“Are you hungry?” I ask a couple holding a chihuahua under Highway 101. “Do you want a burrito?”
They nod, smiling, and I pull out two heavy warm burritos from my bike’s panniers. I hand them over, make a little small talk, then cruise down to the next group of tents nestled under the “Hairball,” a maze of overpasses, on-ramps, and sidewalks where Cesar Chavez Street crosses under the freeway.
Such is the delivery process for the San Francisco Burrito Project, a community effort that draws together dozens of volunteers one night each month to cook, assemble, and deliver 400 vegan burritos to those living on the streets of San Francisco.
Founder Jimmy Ryan launched the Burrito Project last May, after volunteering at a similar venture in Los Angeles. While helping out at Martin de Porres’ soup kitchen in Potrero Hill, he proposed the idea of a local branch, and they donated their commercial kitchen for the cause. With a few recruits to help with assembly and delivery, the project was born. Nearly one year later, it’s going strong.
In late March, I joined up with a friend who’d been volunteering for several months, intrigued by her commitment. Biking around the city for a few hours at sunset delivering hot meals sounded fun and rewarding, and the cause was one I could get behind.
The kitchen at Martin de Porres was already hopping when I arrived at 5:30 p.m. A group of burrito-makers worked rapidly along a metal table, with each food prep volunteer assigned a station: tortilla warming, tortilla passing, rice, beans, salsa, burrito rolling, foil wrapping, or counting. Once a burrito has worked its way down the line, it’s stacked in a cardboard box, ready for distribution.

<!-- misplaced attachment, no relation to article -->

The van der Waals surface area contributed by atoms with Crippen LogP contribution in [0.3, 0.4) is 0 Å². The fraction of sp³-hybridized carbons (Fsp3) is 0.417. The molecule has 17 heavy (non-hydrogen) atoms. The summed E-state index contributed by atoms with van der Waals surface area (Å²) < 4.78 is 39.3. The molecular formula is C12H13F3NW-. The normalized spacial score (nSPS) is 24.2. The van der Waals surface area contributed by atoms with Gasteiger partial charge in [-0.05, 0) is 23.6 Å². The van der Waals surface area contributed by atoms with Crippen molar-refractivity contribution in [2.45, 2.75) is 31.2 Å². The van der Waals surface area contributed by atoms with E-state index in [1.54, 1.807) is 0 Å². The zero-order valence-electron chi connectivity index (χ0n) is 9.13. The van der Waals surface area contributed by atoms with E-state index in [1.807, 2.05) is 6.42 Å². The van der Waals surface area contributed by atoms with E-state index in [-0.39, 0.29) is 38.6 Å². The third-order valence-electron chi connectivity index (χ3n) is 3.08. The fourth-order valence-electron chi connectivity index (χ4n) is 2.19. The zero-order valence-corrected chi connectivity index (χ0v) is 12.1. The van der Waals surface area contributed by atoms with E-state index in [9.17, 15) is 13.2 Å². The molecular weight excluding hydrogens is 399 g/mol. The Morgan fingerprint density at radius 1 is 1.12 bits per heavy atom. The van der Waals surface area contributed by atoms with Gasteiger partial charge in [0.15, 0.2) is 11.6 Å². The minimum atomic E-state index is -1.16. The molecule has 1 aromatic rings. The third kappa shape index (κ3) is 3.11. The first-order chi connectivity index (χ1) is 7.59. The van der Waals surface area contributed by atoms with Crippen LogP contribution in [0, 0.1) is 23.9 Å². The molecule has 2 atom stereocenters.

(Courtesy Burrito Project)
I was given a brief tour of the space by organizer Eric Tuvel, who offered me a burrito — hungry volunteers can help themselves — and showed me a map of the city with known homeless encampments highlighted in yellow. Once I’d found a delivery team (an old friend and a new one), we were given the lowdown on how to distribute meals safely and respectfully.
As an icebreaker, volunteers are encouraged to ask the simple question, “Are you hungry?” when they come across someone who may be living on the streets. Some people will say no. That’s fine; you just move on. Others may ask for more than one burrito, perhaps for other people in the camp who aren’t home at the moment. It’s fine to offer up a few extra. The guideline is to respect people’s privacy, and not take photos.
I’d been warned that the burritos were heavy, so I outfitted my bike with one large rear pannier and a randonneur bag on my front rack. I counted out 18 of the foil-wrapped meals and had room for more — but when I lifted my pannier, it weighed as much as a small child, so I stopped there. Rolling out from Martin de Porres onto a street with bad pavement and then up a slight hill, I wasn’t sure if I’d be able to make it the mile-and-a-half to the Hairball. But once we got rolling, the momentum and the company made the struggle to keep my pedals moving a little less painful.